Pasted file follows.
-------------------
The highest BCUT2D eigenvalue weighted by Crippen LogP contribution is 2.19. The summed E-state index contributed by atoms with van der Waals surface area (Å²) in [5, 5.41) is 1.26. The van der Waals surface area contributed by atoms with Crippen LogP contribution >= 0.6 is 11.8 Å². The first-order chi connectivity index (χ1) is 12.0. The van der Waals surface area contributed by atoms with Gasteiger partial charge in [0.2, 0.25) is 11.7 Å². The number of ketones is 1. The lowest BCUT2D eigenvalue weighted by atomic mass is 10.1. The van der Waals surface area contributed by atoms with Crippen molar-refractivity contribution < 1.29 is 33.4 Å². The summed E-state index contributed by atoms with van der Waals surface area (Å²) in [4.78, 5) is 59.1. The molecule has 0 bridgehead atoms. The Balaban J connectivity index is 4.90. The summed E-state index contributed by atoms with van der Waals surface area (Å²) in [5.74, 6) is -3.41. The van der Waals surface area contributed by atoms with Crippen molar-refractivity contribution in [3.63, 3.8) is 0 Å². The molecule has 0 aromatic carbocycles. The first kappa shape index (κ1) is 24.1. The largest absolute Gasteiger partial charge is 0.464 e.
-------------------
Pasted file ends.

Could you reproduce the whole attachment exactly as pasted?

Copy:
The highest BCUT2D eigenvalue weighted by Crippen LogP contribution is 2.19. The summed E-state index contributed by atoms with van der Waals surface area (Å²) in [5, 5.41) is 1.26. The van der Waals surface area contributed by atoms with Crippen LogP contribution >= 0.6 is 11.8 Å². The first-order chi connectivity index (χ1) is 12.0. The van der Waals surface area contributed by atoms with Gasteiger partial charge in [0.2, 0.25) is 11.7 Å². The number of ketones is 1. The lowest BCUT2D eigenvalue weighted by atomic mass is 10.1. The van der Waals surface area contributed by atoms with Crippen molar-refractivity contribution < 1.29 is 33.4 Å². The summed E-state index contributed by atoms with van der Waals surface area (Å²) in [4.78, 5) is 59.1. The molecule has 0 bridgehead atoms. The Balaban J connectivity index is 4.90. The summed E-state index contributed by atoms with van der Waals surface area (Å²) in [5.74, 6) is -3.41. The van der Waals surface area contributed by atoms with Crippen molar-refractivity contribution in [3.63, 3.8) is 0 Å². The molecule has 0 aromatic carbocycles. The first kappa shape index (κ1) is 24.1. The largest absolute Gasteiger partial charge is 0.464 e.